Coastal Zone revision now law, but unclear when benefits come
A bill opening up Delaware’s landmark Coastal Zone Act to new development is now law.
Gov. Carney signed the legislation Wednesday at the former General Chemical site in Claymont. It allows businesses to set up new heavy industry on that site and 13 others along the coast previously protected. But those businesses will be required to clean up those sites.
"This is a big deal," said Carney.
Carney and lawmakers supporting the new law, including House sponsor Rep. Ed Osienski, lauded it as striking the proper balance between economic development and environmental protection.
“What we’re really excited about now is what are the possibilities coming down the road – as in good companies relocating here, creating good paying jobs and taking care of Delaware by remediating these sites as HB 190 requires.”
Just how quickly the bill will have an impact is up in the air.
DNREC has a two year window to develop the regulations needed to create the permits the new law requires for these sites – a process DNREC Secretary Shawn Garvin concedes will be a heavy lift.
“We need to have a plan on how we’re going to do outreach, how we’re going to create a group of people who will help, provide input on this, and focus on the things that we feel need to be done to the existing regulations to make sure that it addresses a conversion permit,” said Garvin.
But some may not have to wait for the regulations. The law has provisions for permits to be granted sooner.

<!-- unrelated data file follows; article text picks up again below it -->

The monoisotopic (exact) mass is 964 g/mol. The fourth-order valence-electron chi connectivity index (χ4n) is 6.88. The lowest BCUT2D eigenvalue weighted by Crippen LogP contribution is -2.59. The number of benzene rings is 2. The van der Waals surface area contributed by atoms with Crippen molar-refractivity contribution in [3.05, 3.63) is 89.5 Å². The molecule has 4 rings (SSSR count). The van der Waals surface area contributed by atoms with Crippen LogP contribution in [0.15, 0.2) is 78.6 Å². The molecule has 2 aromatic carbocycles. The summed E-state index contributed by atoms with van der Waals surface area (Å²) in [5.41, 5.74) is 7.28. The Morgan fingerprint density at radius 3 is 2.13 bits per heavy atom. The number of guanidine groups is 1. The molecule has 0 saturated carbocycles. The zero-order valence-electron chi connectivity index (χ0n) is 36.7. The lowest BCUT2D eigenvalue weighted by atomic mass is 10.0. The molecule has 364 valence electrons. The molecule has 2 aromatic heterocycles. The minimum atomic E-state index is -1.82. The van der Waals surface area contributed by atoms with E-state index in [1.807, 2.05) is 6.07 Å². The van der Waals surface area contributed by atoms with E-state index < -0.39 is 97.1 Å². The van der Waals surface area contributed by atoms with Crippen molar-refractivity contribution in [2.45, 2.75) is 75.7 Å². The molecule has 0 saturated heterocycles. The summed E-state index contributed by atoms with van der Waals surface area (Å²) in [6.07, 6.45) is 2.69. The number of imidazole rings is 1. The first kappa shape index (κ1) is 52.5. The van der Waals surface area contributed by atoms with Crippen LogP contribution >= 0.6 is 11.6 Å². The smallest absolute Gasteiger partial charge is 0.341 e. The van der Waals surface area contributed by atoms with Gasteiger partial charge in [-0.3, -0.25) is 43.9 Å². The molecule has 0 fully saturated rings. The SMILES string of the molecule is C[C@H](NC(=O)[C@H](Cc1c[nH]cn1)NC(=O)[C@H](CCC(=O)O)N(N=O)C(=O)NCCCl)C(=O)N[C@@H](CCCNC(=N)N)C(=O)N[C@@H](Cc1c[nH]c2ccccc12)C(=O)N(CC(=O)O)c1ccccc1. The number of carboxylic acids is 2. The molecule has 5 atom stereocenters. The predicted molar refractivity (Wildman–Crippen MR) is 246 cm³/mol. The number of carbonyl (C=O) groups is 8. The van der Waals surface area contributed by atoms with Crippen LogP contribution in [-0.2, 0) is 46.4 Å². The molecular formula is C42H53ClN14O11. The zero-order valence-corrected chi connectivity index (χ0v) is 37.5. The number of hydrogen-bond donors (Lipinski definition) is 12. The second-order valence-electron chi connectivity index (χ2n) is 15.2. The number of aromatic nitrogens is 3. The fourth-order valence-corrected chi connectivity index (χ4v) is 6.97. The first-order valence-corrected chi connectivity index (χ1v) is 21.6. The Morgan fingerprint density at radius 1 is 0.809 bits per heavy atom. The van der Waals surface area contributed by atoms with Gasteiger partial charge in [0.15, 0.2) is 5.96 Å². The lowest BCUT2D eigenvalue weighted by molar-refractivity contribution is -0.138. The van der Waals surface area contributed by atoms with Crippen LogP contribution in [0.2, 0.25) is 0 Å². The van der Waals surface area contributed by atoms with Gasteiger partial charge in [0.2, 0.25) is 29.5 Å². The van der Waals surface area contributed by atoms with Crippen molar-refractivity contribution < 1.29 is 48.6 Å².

D2 Management, owner of the old General Chemical site, may seek one. D2 Management president Keith Delaney says its already seeing interest in its property.
"We actually already had two site visits from multinational companies looking to relocate and making site selections between Delaware, Pennsylvania and New Jersey. And we've been shortlisted by these two companies," said Delaney. "And that's happened since the bill passed the Senate."
Garvin says he understands DNREC may be asked for permits before the regulations are complete.
"We're interested in trying to get the regulations done as quickly as possible and trying to use the information that we have to process (applications submitted before regulations are complete), but not do it in a fashion where people think we've predetermined what the regulations will look like moving forward," said Garvin.
Delaney adds he's confident the state won’t let a opportunity to develop a site slip through its fingers.
"If we had a company that makes a commitment tomorrow, we're going to work with DNREC and public and private partners to try and fast track this process, making sure it appeases all parties, but we're not going to miss a company I can tell you that," said Delaney.
The law passed both chambers of the General Assembly with bipartisan support, despite concerns from many environmental groups.